The only other thing that I might add to this activity, to make it more successful, is to pop these slippery worksheets onto a clipboard for stability. Because, as you may have noticed, there is a whole new skill involved in holding a paper steady! Just watch children who are new to scissors if you are unsure!

Loking at Lost things to create something new :)

I love my laminator. I know that not everything needs laminating, and I certainly don’t make a habit of having all shiny, smooth poster like art around my class room walls. In fact, I’m often found searching for different textures and mediums to adorn our environment!

Sometimes though, they just make a dead toy fun again.

Last term, I took every single puzzle in our centre and sorted them, completed them and found missing pieces. I was left over with some puzzle pieces whose boards are long gone. I photocopied the pieces, to create dark shadows – although you could colour copy them for true matching – and popped them in a bag with their newly laminated matching boards. By adding small magnets to the back of the puzzle pieces and taping this to the fridge or filing cabinets, you’ve created a new play area in a dead space πŸ™‚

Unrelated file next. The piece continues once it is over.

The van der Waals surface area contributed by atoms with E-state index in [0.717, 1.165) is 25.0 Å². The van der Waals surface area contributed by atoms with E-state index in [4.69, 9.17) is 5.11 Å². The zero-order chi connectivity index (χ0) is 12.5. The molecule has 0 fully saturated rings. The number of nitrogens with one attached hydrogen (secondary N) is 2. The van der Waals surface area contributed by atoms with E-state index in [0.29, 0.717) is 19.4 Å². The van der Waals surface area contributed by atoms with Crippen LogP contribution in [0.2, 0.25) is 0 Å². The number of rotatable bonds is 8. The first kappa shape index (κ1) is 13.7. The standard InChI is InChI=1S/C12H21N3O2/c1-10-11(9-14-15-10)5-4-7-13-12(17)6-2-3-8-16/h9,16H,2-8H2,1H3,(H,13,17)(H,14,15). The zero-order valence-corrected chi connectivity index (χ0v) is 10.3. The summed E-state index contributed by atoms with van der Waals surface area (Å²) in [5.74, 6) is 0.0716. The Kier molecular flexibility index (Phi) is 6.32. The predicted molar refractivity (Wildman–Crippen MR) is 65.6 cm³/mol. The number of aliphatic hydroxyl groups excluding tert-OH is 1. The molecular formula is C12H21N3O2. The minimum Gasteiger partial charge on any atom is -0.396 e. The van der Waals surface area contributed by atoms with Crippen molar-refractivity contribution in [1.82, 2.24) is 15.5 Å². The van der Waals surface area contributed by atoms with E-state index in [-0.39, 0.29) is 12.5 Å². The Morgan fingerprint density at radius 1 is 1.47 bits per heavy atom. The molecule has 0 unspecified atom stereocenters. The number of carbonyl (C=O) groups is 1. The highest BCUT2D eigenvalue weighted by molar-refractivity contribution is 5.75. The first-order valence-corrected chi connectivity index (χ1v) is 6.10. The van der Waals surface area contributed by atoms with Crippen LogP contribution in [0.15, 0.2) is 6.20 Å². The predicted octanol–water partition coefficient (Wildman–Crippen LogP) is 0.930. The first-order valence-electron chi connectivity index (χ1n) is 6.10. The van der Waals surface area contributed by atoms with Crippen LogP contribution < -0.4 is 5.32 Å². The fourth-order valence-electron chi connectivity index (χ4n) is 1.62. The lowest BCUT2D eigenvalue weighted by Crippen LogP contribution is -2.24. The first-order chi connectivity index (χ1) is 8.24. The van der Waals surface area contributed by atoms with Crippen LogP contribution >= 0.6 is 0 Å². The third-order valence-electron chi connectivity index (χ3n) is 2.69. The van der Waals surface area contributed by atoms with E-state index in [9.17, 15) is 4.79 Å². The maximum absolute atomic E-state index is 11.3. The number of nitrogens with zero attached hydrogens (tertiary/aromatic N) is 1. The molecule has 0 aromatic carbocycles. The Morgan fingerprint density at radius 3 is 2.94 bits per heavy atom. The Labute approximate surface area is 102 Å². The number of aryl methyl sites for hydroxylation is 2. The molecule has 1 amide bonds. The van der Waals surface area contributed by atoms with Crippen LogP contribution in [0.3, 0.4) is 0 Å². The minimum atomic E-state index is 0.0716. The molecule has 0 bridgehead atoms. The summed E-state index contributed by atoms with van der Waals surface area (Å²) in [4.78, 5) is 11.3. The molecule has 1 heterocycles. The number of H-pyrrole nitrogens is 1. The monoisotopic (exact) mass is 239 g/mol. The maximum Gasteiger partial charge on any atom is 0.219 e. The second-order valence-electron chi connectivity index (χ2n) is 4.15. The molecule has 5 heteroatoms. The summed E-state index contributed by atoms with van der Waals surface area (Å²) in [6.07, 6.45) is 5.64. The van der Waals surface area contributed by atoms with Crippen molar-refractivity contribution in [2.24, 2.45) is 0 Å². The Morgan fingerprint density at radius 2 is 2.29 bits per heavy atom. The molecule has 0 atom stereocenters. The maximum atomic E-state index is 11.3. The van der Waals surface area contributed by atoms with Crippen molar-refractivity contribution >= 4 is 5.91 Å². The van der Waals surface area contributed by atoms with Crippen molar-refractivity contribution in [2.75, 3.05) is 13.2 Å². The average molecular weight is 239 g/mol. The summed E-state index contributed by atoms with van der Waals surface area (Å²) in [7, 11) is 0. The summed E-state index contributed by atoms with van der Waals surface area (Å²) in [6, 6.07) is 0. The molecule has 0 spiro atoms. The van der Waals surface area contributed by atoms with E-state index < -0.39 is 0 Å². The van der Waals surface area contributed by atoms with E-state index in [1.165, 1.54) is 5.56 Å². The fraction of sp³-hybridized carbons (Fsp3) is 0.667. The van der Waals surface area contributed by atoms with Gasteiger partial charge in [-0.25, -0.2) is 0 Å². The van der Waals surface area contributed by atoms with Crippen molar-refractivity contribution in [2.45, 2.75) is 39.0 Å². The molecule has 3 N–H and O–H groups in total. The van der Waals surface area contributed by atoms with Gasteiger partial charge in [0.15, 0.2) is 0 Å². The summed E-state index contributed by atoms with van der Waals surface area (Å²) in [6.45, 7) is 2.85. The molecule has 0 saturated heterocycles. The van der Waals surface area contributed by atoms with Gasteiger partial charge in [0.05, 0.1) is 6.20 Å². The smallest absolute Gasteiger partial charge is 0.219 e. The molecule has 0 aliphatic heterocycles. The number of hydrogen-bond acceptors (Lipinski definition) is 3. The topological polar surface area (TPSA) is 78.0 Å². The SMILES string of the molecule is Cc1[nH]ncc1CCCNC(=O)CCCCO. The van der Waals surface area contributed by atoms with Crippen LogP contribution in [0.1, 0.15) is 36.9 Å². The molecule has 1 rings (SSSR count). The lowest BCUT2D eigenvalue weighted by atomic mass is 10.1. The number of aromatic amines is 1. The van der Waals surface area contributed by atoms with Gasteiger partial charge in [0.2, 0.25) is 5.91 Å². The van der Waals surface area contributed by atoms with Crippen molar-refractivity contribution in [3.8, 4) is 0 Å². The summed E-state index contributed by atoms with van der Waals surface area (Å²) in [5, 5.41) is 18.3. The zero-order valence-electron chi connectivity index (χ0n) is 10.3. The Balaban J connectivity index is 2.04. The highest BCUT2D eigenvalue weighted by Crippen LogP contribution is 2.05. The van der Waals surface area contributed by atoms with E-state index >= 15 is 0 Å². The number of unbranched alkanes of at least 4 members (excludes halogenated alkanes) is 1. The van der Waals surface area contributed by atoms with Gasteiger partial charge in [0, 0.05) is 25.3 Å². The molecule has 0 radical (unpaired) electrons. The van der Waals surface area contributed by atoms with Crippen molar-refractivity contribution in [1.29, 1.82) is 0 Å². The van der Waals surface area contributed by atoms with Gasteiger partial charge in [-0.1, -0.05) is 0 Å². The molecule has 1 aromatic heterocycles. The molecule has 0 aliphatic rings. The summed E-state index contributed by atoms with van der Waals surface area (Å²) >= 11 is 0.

Not a difficult exercise for my kindy kids, possibly more suited to the younger age groups, but certainly a nice way to reuse otherwise ‘lost’ pieces. My other ideas for the remaining puzzle pieces include baby mobiles, as part of eye spy bags or adding magnets to their backs for use on filing cabinets πŸ˜‰